@daveca A capacitor can still draw very little power in a pure DC operation due to the leakage resistance, the amount is almost negligent so designers don’t have to worry about the ESR in most cases. All items have some sort of parasitic loss (there is no such thing as perfect capacitance, perfect resistance, and perfect inductance). The power equation applies to any voltage and any current and any resistance value (not just resistors only).

As for your statement on current not passing through capacitor you are correct…assuming negligent ESR ratings and pure DC applications, other wise current can still conduct properly on both sides. Anything that changes the voltage fast enough, current won’t care that there is a capacitor in series:

The image above is an LTSpice simulation of a DC Sweep from 0 to 5V in .01V steps. There is a very small minimal current passing through the circuit based on ESR leakage (a matter of femtoAmps) which the total circuit would see as practically zero. The capacitor has an ESR of 500 milliOhms in the diagram. So virtually, the circuit will consume no wattage. In reality, it actually consumes a maximum of 0.0125fW. Consider this application though:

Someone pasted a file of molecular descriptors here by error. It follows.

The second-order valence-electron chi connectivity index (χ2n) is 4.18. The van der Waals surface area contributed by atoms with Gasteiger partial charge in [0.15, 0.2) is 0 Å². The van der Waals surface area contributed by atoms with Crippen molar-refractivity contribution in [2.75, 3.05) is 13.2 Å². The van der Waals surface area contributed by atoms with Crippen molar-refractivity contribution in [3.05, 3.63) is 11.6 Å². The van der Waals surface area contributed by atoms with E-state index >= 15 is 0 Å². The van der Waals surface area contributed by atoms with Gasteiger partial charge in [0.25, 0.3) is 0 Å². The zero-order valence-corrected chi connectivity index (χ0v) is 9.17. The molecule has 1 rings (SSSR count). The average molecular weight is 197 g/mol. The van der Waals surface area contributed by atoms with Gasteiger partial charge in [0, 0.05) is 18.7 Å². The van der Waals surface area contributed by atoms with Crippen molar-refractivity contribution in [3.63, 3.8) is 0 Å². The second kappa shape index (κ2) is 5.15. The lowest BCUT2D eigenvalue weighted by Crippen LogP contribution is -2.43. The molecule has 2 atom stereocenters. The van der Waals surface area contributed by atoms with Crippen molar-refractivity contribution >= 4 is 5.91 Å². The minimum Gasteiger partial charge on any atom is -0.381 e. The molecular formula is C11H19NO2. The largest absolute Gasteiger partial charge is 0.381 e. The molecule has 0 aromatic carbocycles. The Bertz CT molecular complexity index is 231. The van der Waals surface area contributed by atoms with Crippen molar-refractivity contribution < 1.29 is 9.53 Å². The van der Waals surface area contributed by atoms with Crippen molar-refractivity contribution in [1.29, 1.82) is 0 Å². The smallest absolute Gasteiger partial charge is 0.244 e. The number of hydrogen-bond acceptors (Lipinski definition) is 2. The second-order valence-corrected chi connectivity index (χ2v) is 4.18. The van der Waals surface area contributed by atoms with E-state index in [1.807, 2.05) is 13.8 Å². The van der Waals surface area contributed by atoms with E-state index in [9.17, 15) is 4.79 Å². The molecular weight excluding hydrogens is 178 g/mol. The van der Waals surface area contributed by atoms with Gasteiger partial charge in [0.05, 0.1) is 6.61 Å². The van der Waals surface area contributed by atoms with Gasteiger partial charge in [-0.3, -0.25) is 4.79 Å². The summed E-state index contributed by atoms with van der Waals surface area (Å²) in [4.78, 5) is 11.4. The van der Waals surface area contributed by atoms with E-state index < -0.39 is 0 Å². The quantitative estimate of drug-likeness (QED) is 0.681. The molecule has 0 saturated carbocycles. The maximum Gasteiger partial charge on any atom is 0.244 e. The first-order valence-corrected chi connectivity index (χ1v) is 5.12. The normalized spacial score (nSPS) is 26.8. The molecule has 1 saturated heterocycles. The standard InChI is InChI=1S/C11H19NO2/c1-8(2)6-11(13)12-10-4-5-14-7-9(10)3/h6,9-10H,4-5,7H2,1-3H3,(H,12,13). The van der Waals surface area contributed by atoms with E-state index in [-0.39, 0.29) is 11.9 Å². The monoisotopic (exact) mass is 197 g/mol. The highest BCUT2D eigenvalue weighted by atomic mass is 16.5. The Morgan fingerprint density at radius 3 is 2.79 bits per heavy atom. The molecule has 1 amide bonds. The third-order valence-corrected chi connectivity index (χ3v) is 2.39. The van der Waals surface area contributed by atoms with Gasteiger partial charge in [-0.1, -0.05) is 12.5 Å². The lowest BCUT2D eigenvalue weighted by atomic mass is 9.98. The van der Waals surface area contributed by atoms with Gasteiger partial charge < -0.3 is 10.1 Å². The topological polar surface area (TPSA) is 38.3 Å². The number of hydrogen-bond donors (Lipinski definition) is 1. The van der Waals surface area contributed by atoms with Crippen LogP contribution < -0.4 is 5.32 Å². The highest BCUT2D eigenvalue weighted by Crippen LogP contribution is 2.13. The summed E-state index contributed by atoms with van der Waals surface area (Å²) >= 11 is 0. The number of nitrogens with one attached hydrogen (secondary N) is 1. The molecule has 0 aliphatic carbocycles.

This is the same circuit with a pretty slow triangle wave up to 1.1seconds. The voltage is changing fast enough to cause a much higher current draw on the line, up to plus and minus 25 microAmps, which increases power consumption to 124microWatts. This is a multiplication factor of 9.92 TeraWatts difference compared to the femtoWatt number, which is way more significant of a power loss in a high precision design at higher frequencies. I corrected my terminology to reflect how capacitors work.

Power actually can be calculated based off the current a device can be rated for and the voltage supplied. In turn, the power calculated will be the power the device can handle before breaking down or burning out completely. P=IV and P=I^2R. You are right that the inductor does not consume that amount (that depends if there is a DC Resistance equivalence).